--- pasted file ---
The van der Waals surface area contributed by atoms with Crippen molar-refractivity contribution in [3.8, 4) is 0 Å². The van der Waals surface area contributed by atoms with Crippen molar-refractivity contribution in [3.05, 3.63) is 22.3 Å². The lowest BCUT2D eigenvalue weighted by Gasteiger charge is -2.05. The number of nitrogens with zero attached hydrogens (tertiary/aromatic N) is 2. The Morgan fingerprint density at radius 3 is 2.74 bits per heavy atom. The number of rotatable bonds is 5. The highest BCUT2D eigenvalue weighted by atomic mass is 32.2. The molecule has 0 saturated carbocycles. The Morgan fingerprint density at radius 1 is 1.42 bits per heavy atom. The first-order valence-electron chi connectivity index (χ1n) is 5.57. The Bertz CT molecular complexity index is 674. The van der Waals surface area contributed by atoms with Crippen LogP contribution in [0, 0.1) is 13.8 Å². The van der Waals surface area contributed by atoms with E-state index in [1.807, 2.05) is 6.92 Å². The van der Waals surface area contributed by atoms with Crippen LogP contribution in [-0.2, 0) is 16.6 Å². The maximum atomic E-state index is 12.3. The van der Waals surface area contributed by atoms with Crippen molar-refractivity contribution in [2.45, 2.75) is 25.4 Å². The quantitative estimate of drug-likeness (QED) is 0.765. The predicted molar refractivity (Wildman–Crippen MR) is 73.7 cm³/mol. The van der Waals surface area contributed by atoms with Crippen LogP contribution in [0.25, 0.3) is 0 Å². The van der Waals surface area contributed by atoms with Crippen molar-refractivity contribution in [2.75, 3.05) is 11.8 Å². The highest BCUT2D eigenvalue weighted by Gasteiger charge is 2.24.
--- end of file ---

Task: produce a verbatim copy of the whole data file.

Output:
The van der Waals surface area contributed by atoms with Crippen molar-refractivity contribution in [3.8, 4) is 0 Å². The van der Waals surface area contributed by atoms with Crippen molar-refractivity contribution in [3.05, 3.63) is 22.3 Å². The lowest BCUT2D eigenvalue weighted by Gasteiger charge is -2.05. The number of nitrogens with zero attached hydrogens (tertiary/aromatic N) is 2. The Morgan fingerprint density at radius 3 is 2.74 bits per heavy atom. The number of rotatable bonds is 5. The highest BCUT2D eigenvalue weighted by atomic mass is 32.2. The molecule has 0 saturated carbocycles. The Morgan fingerprint density at radius 1 is 1.42 bits per heavy atom. The first-order valence-electron chi connectivity index (χ1n) is 5.57. The Bertz CT molecular complexity index is 674. The van der Waals surface area contributed by atoms with Crippen LogP contribution in [0, 0.1) is 13.8 Å². The van der Waals surface area contributed by atoms with E-state index in [1.807, 2.05) is 6.92 Å². The van der Waals surface area contributed by atoms with Crippen LogP contribution in [-0.2, 0) is 16.6 Å². The maximum atomic E-state index is 12.3. The van der Waals surface area contributed by atoms with Crippen molar-refractivity contribution in [2.45, 2.75) is 25.4 Å². The quantitative estimate of drug-likeness (QED) is 0.765. The predicted molar refractivity (Wildman–Crippen MR) is 73.7 cm³/mol. The van der Waals surface area contributed by atoms with Crippen LogP contribution in [0.25, 0.3) is 0 Å². The van der Waals surface area contributed by atoms with Crippen molar-refractivity contribution in [2.75, 3.05) is 11.8 Å². The highest BCUT2D eigenvalue weighted by Gasteiger charge is 2.24.